by Debbie Hodge
A scrapbook page combines photos, text, and embellishments within the space of the page canvas.
Margins and mats can be used to “frame” your composition and add emphasis. Frames are familiar. We’re accustomed to frames on artwork, windows, and even computer screens. You can use framing and matting to orient the viewer’s perspective of your scrapbook page.
Or you can do the unexpected and break out of the frame.
When you run an image off the page edge, the viewer perceives that there is more to it, and the image seems bigger. The image becomes a more active part of your design.
Take enlarged photos to the edge
This photo of the Lauterbrünnen Valley in the Swiss Alps is one of Emily Pitts‘ favorites from a family vacation and she gave it full impact by filling the right side of her two-page spread with it.
Emily worked also with the content of her photo to guide the eye. Notice how the sweep of the mountains from top right is continued over onto the left side where it meets journaling and titlework and then sweeps back up with the fussy-cut flowers.
Katrina Kennedy often bleeds enlarged photos off thee sides of the canvas when she scrapbooks. This already engaging photo of her son is made even more so by its size and the absence of constraining margins on three sides.
When your photos are such dominating pieces of a page, look to the content to guide the placement of other elements. Just as Emily used the sweep of the mountains to guide her embellishment placement in the layout above, Katrina’s journaling placement is guided by her photo: her journaling is left-aligned with the bright window in the photo above it.
While we’re talking about bleeding elements off edges: take a look at Katrina’s title. “Memories” bleeds off the photo edge. Part of it is missing, but the viewer’s mind fills in the missing parts.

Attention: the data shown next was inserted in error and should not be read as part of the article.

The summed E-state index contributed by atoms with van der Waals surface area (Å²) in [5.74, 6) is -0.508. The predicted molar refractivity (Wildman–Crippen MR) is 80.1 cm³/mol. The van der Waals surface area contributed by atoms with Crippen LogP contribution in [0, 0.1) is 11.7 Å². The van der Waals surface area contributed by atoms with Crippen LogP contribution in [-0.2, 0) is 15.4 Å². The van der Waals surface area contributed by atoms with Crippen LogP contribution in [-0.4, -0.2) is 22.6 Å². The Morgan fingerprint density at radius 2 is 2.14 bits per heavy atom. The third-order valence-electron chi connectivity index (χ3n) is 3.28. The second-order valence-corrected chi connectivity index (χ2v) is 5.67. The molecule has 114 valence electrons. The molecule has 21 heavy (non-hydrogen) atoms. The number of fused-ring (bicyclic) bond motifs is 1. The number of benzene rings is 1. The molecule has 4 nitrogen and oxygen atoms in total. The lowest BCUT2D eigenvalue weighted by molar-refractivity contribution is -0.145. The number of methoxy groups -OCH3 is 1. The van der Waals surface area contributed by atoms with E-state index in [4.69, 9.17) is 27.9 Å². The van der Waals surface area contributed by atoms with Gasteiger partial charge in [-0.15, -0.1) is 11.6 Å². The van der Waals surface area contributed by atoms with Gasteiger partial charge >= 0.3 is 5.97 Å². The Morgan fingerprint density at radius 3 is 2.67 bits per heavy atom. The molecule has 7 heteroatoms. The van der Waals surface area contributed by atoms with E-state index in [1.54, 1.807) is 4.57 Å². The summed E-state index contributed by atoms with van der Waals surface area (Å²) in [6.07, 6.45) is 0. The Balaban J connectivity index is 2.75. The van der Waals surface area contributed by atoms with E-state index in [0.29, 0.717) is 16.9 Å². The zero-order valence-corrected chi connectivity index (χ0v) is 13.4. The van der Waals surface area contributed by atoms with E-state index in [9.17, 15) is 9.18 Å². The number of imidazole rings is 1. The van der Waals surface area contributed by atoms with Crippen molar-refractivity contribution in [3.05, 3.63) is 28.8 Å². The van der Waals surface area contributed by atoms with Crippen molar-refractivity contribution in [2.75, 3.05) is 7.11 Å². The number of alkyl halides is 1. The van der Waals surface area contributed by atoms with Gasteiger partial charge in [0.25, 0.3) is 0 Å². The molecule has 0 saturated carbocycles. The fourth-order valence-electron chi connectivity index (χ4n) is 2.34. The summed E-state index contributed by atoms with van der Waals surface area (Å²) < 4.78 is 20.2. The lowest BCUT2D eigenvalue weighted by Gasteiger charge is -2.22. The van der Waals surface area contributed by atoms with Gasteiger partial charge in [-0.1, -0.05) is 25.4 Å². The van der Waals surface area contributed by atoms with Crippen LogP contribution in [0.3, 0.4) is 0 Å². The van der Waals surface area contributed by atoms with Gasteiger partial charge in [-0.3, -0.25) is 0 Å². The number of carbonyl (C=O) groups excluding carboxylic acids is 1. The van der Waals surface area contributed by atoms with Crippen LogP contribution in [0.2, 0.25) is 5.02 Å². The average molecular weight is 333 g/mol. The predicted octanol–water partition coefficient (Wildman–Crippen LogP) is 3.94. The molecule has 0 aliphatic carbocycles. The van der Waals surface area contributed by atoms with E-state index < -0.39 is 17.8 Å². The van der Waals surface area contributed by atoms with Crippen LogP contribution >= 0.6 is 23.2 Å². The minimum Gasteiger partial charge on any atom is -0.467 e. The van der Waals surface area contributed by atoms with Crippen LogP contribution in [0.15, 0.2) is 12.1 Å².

Take blended photos to the edge
Anna Aspnes often makes her page base by blending and layering papers, digital elements and photos. Oversized photos that bleed off page edges add context as well as interest. The photos of her daughter at top left and bottom right of “Spring Crafts” show her engaged in sewing and are the perfect complement to the full photo of the completed project. Notice also how the cropping and placement of these photos guides the eye down into the and through the page.
If you want to learn about blending photos, Jana Morton is the go-to teacher for this topic. On this layout she has scrapbooked the contradictions in how she lives her life with a blended photo of herself. The crop of the photo is especially dramatic showing only a little more than half of her face. Our mind fills in the rest, and her theme is well supported.
Take embellishments to the edge
Any time a known shape bleeds off the edge, the viewer’s mind fills in the rest of the shape. The result of requiring this of the viewer is that they are more actively engaged. The page also is perceived to take up space off the canvas. Your page gains energy from the technique. Lisa Dickinson ran a band of circles across her page. They begin somewhere to the left of the page and end somewhere to the right.
While Katrina Kennedy bled her photo off three edges of the page above, you can still bleed off three edges even if you don’t have a big and powerful photo. Lynnette Penacho bleeds circle embellishments off top and bottom of June Faves, and she runs the journaling strips off the left edge — or is it that the journaling strips start somewhere to the left of the canvas? That’s the beauty of this technique. The page starts and ends somewhere off the canvas.
Take standard-sized photos to the edge
The photo size and crop on “Aspirations” is standard. I’ve placed it flush with page bottom to add a little punch to the design. I like the idea of my son’s photo rising up from beneath the canvas along with the cloud and hot air balloon embellishments. I’ve taken a similar approach to that of Lynnette: I’ve got bleeds on three sides of the canvas. Notice the saxophone at top right and the band of patterned paper at top.
Doris Sander uses traditional crops and vintage elements on “Happy Bird.” Her composition is based on a familiar two-column foundation. There is nothing traditional and boring about this page, though, and the bleeding off page edge of the photo at top left as well as the layered journaler at bottom left are unexpected and a part of what give this page its charm.
What’s your approach to framing, margins, and bleeds?